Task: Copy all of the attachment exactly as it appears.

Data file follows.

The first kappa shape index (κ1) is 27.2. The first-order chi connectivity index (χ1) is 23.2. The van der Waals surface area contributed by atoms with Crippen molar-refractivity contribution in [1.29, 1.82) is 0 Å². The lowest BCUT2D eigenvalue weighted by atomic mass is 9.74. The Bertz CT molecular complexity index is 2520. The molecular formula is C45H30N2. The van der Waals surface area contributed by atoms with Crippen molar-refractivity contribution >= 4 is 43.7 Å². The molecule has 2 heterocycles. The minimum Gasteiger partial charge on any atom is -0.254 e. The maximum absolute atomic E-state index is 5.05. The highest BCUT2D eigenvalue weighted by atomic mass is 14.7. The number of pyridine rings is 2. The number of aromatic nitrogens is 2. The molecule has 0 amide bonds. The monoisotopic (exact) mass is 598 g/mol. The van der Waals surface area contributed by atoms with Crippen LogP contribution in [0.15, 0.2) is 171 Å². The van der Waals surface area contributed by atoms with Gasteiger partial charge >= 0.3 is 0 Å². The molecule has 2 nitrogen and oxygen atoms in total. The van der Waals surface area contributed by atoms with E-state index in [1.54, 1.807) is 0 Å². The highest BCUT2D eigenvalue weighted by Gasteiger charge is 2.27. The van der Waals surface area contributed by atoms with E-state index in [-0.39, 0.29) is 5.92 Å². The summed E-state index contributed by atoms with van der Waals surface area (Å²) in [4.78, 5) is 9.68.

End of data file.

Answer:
The first kappa shape index (κ1) is 27.2. The first-order chi connectivity index (χ1) is 23.2. The van der Waals surface area contributed by atoms with Crippen molar-refractivity contribution in [1.29, 1.82) is 0 Å². The lowest BCUT2D eigenvalue weighted by atomic mass is 9.74. The Bertz CT molecular complexity index is 2520. The molecular formula is C45H30N2. The van der Waals surface area contributed by atoms with Crippen molar-refractivity contribution >= 4 is 43.7 Å². The molecule has 2 heterocycles. The minimum Gasteiger partial charge on any atom is -0.254 e. The maximum absolute atomic E-state index is 5.05. The highest BCUT2D eigenvalue weighted by atomic mass is 14.7. The number of pyridine rings is 2. The number of aromatic nitrogens is 2. The molecule has 0 amide bonds. The monoisotopic (exact) mass is 598 g/mol. The van der Waals surface area contributed by atoms with Crippen LogP contribution in [0.15, 0.2) is 171 Å². The van der Waals surface area contributed by atoms with Gasteiger partial charge >= 0.3 is 0 Å². The molecule has 2 nitrogen and oxygen atoms in total. The van der Waals surface area contributed by atoms with E-state index in [1.54, 1.807) is 0 Å². The highest BCUT2D eigenvalue weighted by Gasteiger charge is 2.27. The van der Waals surface area contributed by atoms with E-state index in [-0.39, 0.29) is 5.92 Å². The summed E-state index contributed by atoms with van der Waals surface area (Å²) in [4.78, 5) is 9.68.